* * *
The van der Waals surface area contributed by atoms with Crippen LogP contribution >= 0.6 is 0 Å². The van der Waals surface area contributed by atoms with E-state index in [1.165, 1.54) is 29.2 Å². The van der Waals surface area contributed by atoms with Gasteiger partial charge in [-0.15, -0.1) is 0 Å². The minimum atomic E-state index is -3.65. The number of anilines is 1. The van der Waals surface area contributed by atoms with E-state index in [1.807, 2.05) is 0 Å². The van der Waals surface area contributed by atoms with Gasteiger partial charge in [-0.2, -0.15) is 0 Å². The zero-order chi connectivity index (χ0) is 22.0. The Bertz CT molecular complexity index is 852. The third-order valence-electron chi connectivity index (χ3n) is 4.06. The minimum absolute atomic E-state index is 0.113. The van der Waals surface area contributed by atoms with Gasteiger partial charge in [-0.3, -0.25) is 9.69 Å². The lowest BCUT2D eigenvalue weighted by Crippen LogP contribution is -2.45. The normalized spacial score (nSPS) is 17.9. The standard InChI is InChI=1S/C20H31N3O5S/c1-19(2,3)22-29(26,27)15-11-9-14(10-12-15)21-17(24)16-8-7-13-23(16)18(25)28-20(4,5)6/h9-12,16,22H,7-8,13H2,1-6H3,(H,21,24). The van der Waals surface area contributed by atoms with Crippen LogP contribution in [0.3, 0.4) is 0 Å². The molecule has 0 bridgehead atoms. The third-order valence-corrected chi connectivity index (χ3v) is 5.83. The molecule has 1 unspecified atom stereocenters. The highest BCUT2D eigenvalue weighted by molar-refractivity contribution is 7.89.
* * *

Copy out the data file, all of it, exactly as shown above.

The van der Waals surface area contributed by atoms with Crippen LogP contribution >= 0.6 is 0 Å². The van der Waals surface area contributed by atoms with E-state index in [1.165, 1.54) is 29.2 Å². The van der Waals surface area contributed by atoms with Gasteiger partial charge in [-0.15, -0.1) is 0 Å². The minimum atomic E-state index is -3.65. The number of anilines is 1. The van der Waals surface area contributed by atoms with E-state index in [1.807, 2.05) is 0 Å². The van der Waals surface area contributed by atoms with Gasteiger partial charge in [-0.2, -0.15) is 0 Å². The zero-order chi connectivity index (χ0) is 22.0. The Bertz CT molecular complexity index is 852. The third-order valence-electron chi connectivity index (χ3n) is 4.06. The minimum absolute atomic E-state index is 0.113. The van der Waals surface area contributed by atoms with Gasteiger partial charge in [-0.3, -0.25) is 9.69 Å². The lowest BCUT2D eigenvalue weighted by Crippen LogP contribution is -2.45. The normalized spacial score (nSPS) is 17.9. The standard InChI is InChI=1S/C20H31N3O5S/c1-19(2,3)22-29(26,27)15-11-9-14(10-12-15)21-17(24)16-8-7-13-23(16)18(25)28-20(4,5)6/h9-12,16,22H,7-8,13H2,1-6H3,(H,21,24). The van der Waals surface area contributed by atoms with Crippen LogP contribution in [0.3, 0.4) is 0 Å². The molecule has 0 bridgehead atoms. The third-order valence-corrected chi connectivity index (χ3v) is 5.83. The molecule has 1 unspecified atom stereocenters. The highest BCUT2D eigenvalue weighted by molar-refractivity contribution is 7.89.